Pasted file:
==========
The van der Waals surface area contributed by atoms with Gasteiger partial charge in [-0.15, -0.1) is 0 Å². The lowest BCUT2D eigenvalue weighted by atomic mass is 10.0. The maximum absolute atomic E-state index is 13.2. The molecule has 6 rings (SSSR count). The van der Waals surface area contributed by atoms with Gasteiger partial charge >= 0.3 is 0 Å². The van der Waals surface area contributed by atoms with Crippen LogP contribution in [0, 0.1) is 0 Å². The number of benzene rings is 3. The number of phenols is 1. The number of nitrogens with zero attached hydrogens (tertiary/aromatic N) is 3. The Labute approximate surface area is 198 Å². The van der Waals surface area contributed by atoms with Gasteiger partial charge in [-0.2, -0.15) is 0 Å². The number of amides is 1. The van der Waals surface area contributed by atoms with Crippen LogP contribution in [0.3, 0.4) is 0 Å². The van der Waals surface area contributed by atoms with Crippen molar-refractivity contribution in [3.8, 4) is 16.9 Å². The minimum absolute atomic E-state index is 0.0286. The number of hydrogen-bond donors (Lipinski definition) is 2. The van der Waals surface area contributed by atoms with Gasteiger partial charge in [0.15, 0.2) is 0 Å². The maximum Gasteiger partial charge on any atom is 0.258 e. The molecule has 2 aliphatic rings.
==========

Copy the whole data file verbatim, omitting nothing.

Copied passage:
The van der Waals surface area contributed by atoms with Gasteiger partial charge in [-0.15, -0.1) is 0 Å². The lowest BCUT2D eigenvalue weighted by atomic mass is 10.0. The maximum absolute atomic E-state index is 13.2. The molecule has 6 rings (SSSR count). The van der Waals surface area contributed by atoms with Gasteiger partial charge >= 0.3 is 0 Å². The van der Waals surface area contributed by atoms with Crippen LogP contribution in [0, 0.1) is 0 Å². The number of benzene rings is 3. The number of phenols is 1. The number of nitrogens with zero attached hydrogens (tertiary/aromatic N) is 3. The Labute approximate surface area is 198 Å². The van der Waals surface area contributed by atoms with Gasteiger partial charge in [-0.2, -0.15) is 0 Å². The number of amides is 1. The van der Waals surface area contributed by atoms with Crippen LogP contribution in [0.3, 0.4) is 0 Å². The van der Waals surface area contributed by atoms with Crippen molar-refractivity contribution in [3.8, 4) is 16.9 Å². The minimum absolute atomic E-state index is 0.0286. The number of hydrogen-bond donors (Lipinski definition) is 2. The van der Waals surface area contributed by atoms with Gasteiger partial charge in [0.15, 0.2) is 0 Å². The maximum Gasteiger partial charge on any atom is 0.258 e. The molecule has 2 aliphatic rings.